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Harper melons are a small to medium-sized varietal, averaging 10 to 18 centimeters in length and 4 to 6 pounds, and have a uniform, round to oblong shape with blunt, curved ends. Several types of melons are generally labeled as Harper melons, and most varieties showcase a light tan to green, firm, and tough rind, covered in a rough, raised, and light brown exterior. Underneath the surface, the flesh is thick, dense, semi-aqueous, and firm with a succulent consistency. The flesh is mainly orange, but just below the rind, there is a thin, dark green ring. There is also a small central cavity filled with fibers and ivory, oval seeds encased in a light coating of gelatinous liquid. When ripe, Harper melons have a faint musky aroma and will feel heavy for r size, yielding slightly to pressure at the blossom end. The melon’s flesh contains a moderate sugar content, reaching 10 to 14 Brix, a unit of sugar measurement, contributing to the fruit’s sweet, floral, and fruity flavor.
Harper melons are available in the late summer through the fall.
Harper melons, botanically classified as Cucumis melo, are hybrid melons belonging to the Cucurbitaceae family. The name Harper is a general descriptor used to label melons exhibiting long storage capabilities and a sweet taste. Harper melons were developed by scientists as improved varieties suitable for cultivation in many different climates. The melons also met the market demand for cultivars that could be shipped and exported long distances. Growers highly favor Harper melons for their resistance to disease, hardiness, extended shelf life, and concentrated, sweet flavor. The melons are grown commercially and in home gardens worldwide, and some of the varieties include Queen RZ, Caribbean King RZ, Alanis Gold, Cayucos Beach RZ, Sweet Break, Cruiser, Ever Summer, Infinite Gold, Palmira, and Novira.
Harper melons are an excellent source of vitamin C to strengthen the immune system, vitamin A to maintain healthy organ functioning, and fiber to regulate the digestive tract. The melons also provide beta-carotene, the orange pigment found in the melon’s flesh that provides antioxidant-like properties to protect the cells from free radical damage, potassium to balance fluid levels within the body, and lower amounts of magnesium, vitamin B6, folate, niacin, and thiamine.
Harper melons have a sweet flavor well suited for fresh and cooked preparations. The melons can be used interchangeably with common cantaloupes in recipes and are most popularly consumed straight, out of hand. Harper melons can be sprinkled with salt or spices for enhanced flavoring, sliced and tossed into green salads, cubed and stirred into fruit bowls, or blended into chilled soups. The melons can also be pureed and frozen into popsicles or sorbet, wrapped with cured meats and skewered as an appetizer, grated as a side dish to grilled pork, or chopped into a relish for steak. In addition to raw preparations, Harper melons can be simmered into a sweet cream sauce for pasta, baked into tea loaves, sprinkled with brown sugar and lightly grilled, or roasted and used as a topping for cereal and ice cream. They can also be cooked into jam. Beyond culinary dishes, Harper melons can be incorporated into smoothies, agua fresca, cocktails, and granita. The rinds can also be halved, hollowed, and served as a unique cup or bowl. Harper melons pair well with fruits such as lime, coconut, and raspberry, ginger, cucumber, fennel, spices including cardamom, coriander, and marjoram, herbs such as basil, cilantro, tarragon, mint, and parsley, cheeses such as feta, goat, mozzarella, and ricotta, maple syrup, honey, and nuts such as hazelnuts, almonds, and pepitas. Whole, unwashed Harper melons will keep anywhere from 10 to 30 days at room temperature, depending on storage conditions and degree of ripeness. Once sliced, the melons should be stored in a sealed container in the refrigerator.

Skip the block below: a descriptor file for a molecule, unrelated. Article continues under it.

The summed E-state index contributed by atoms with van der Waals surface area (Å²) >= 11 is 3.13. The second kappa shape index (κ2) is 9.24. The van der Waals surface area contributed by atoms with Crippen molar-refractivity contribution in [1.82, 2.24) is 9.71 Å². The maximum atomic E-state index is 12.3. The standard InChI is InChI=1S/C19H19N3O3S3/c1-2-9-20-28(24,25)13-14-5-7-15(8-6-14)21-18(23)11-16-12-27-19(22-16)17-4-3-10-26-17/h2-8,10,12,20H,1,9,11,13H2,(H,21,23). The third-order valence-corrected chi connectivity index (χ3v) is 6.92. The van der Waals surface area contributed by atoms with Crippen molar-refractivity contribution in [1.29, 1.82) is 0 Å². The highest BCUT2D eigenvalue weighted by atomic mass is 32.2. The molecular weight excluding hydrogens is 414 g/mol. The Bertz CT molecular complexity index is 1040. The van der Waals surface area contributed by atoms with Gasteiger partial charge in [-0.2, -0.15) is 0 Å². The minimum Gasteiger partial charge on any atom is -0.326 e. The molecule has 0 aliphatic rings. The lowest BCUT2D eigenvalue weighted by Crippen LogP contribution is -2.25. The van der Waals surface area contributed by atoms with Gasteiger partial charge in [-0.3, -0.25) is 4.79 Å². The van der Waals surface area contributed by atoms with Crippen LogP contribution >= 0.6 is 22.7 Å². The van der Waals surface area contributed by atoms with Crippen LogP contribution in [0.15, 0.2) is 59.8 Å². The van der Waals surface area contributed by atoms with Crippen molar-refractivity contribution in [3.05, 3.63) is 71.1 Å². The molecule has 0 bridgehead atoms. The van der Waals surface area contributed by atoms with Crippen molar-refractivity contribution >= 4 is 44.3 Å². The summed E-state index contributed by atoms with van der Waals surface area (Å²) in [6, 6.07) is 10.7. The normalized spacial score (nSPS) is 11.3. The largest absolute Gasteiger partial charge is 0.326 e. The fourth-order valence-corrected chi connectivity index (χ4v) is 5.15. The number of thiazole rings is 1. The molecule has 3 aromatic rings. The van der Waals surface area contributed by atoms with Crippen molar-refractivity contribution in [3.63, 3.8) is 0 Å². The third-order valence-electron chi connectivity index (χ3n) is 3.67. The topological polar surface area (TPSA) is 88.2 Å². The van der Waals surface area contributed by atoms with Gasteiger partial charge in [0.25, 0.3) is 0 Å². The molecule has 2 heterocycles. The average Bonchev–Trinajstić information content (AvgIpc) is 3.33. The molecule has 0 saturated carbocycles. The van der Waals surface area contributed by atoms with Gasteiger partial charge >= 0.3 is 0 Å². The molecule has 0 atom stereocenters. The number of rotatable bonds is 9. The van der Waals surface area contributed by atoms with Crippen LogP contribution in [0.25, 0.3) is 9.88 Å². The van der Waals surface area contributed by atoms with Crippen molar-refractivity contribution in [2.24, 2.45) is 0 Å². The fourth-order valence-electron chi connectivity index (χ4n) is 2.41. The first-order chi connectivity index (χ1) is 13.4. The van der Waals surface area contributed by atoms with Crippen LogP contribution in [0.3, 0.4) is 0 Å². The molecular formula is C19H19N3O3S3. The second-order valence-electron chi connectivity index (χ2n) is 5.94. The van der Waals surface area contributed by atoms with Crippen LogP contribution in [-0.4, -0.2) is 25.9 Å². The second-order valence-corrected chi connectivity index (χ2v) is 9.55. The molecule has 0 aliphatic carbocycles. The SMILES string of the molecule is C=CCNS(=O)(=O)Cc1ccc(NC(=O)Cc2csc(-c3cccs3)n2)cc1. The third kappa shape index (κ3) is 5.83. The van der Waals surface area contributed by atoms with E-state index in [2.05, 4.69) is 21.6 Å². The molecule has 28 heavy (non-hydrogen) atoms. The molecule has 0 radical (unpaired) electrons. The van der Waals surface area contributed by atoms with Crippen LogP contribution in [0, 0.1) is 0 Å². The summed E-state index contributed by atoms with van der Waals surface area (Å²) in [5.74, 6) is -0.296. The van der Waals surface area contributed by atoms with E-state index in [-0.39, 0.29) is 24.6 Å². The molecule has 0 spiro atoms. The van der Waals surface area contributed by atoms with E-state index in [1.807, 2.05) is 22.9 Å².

Harper melons are a part of an emerging trend in the melon-growing region of the San Joaquin Valley in California. Long Shelf Life, or LSL type melons, are varieties that have been bred to exhibit extended storage capabilities beyond traditional melons. LSL melons were developed from western shipping varieties or cantaloupes that were commonly grown in the western United States. The improved varieties hold their sugar and soluble solids content for a more extended period in the field, allowing growers to harvest the melons less frequently, creating more flexibility for labor requirements. The melons also survive longer exporting and shipping times, providing flavorful, fresh melons to commercial markets far away from the growing region. In the United States, Heidi melons, Sweet Sunrise, and Sweet Spring melons are some of the newer LSL Harper-type melons. In Australia, Claudia melons are a Harper cultivar that was introduced during a field day in the summer of 2013. The variety was highly favored for its disease and pest resistance, long storage time, and flavor and has become one of the most popular melons grown throughout the country.
Harper melons were developed from cantaloupe varieties commonly grown throughout California, Arizona, Colorado, and Nevada of the United States. While the exact history of the melon is unknown due to multiple varieties being created over time, the majority of Harper-type melons were released during the 20th and 21st centuries. Sakata Seed America and Syngenta Seeds are two of the leading companies developing Harper melon varieties. Once released to commercial growers, Harper melons are grown worldwide f their sweet flesh and extended storage capabilities. The hardy melons are commonly cultivated in the Western United States, Mexico, South America, and Australia. When in season, Harper melons can be found through select grocers, farmer’s markets, and distributors.
Recipes that include Harper Melon. One is easiest, three is harder.